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Cortaderia selloana

pampas grass

C. selloana is a densely tufted, clump-forming, perennial grass, 2.5-3m high and 1.8m or more wide, with evergreen, arching, sharply toothed, blue-green leaves, to 2.5m or more long, and erect stems with pyramidal to oblong plume-like panicles, 45-90cm long, of glistening silver-white spikelets about 15mm long and often flushed with pink or purple, in late summer and early autumn

Other common names
pampas grass 'Argentea'
Synonyms
Cortaderia selloana 'Argentea'
Cortaderia selloana 'Alba'
see moreCortaderia argentea
Gynerium argenteum
Arundo selloana
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Size
Ultimate height
2.5–4 metres
Time to ultimate height
2–5 years
Ultimate spread
1.5–2.5 metres
Growing conditions
Chalk
Clay
Loam
Sand
Moisture
Moist but well–drained, Well–drained
pH
Acid, Alkaline, Neutral
Colour & scent
StemFlowerFoliageFruit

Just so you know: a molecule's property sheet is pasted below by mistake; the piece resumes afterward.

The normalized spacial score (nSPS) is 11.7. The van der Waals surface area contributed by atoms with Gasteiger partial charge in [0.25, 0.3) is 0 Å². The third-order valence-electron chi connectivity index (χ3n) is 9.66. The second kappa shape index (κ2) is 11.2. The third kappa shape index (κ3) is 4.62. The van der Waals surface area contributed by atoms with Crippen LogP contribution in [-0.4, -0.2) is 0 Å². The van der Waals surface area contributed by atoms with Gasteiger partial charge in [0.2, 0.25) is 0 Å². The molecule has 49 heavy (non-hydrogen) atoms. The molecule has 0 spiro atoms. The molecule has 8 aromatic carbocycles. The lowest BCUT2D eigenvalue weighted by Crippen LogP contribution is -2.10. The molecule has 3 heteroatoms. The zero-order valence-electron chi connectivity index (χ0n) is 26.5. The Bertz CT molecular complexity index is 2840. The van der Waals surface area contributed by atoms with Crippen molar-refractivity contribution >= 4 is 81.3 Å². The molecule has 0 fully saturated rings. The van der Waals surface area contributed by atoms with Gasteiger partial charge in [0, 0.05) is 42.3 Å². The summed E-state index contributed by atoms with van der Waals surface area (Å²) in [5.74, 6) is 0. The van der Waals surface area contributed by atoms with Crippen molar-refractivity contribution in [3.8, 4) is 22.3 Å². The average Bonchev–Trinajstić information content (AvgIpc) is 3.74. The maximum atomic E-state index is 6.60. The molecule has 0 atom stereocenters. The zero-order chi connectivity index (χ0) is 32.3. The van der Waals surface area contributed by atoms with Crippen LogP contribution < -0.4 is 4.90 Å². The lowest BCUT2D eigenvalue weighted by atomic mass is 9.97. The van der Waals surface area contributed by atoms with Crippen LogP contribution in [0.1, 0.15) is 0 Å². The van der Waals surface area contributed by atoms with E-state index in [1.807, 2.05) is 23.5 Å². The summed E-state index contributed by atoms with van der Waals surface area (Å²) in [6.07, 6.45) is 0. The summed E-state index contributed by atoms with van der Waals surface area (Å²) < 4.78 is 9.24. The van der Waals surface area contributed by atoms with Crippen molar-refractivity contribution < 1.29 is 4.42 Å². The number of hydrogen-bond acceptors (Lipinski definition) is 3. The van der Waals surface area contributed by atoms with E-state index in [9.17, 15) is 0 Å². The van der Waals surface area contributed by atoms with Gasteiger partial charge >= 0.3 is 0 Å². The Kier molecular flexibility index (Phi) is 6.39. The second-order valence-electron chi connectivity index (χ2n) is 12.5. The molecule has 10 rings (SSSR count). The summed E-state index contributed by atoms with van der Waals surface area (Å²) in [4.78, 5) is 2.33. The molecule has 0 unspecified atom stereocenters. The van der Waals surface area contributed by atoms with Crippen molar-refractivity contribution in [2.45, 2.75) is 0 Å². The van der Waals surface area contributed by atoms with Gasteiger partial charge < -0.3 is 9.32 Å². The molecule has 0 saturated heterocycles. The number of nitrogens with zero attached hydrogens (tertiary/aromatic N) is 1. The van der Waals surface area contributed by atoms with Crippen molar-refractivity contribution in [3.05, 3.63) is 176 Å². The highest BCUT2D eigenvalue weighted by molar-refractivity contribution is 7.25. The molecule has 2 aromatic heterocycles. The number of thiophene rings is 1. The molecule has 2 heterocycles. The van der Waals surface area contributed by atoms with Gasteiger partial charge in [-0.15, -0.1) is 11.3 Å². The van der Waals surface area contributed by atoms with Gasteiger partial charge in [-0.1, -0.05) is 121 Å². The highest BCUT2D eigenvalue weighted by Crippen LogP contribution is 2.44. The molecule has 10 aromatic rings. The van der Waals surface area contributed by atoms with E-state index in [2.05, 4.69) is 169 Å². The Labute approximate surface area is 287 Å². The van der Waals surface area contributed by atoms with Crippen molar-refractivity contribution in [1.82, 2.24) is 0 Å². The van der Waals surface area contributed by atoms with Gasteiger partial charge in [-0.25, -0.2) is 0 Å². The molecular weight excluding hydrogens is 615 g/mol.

Spring Green Blue
Summer Green Blue Cream Grey Silver Pink Purple White Green Blue
Autumn Green Blue Cream Grey Silver Pink Purple White Green Blue
Winter Green Blue
Position
  • Full sun
Aspect

South–facing or West–facing or North–facing or East–facing

Exposure
Exposed or Sheltered
Drought resistance
Yes
Hardiness
H6
Botanical details
Family
Poaceae
Native to the UK
No
Foliage
Evergreen
Habit
Tufted
Genus

Cortaderia are robust evergreen grasses forming large, compact tufts of narrowly linear, rough-edged leaves, with erect stems bearing dense silvery or pink-tinged flower panicles which are excellent for drying

Name status

Correct

Plant range
Temp. S America

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How to grow

Cultivation

Grow in fertile, deep, well-drained soil in full sun, and cover with a deep dry mulch to protect plants from frost in their first winter; choose planting positions carefully, because they need plenty of space, because of the sharp leaf edges, and because seedlings can be invasive; for more advice, see ornamental grasses cultivation

Propagation

Propagate by seed, sown at 13-18°C in spring, or by division in late spring

Suggested planting locations and garden types
  • Coastal
  • Gravel garden
  • Prairie planting
  • Architectural
  • Cottage and informal garden
  • Cut flowers
  • Flower borders and beds
  • Hedging and screens
Pruning

Cut and comb out the last year's flower stems and dead leaves in late winter or early spring; wear gloves as protection from the sharp leaf edges

Pests

Generally pest-free

Diseases

Generally disease-free

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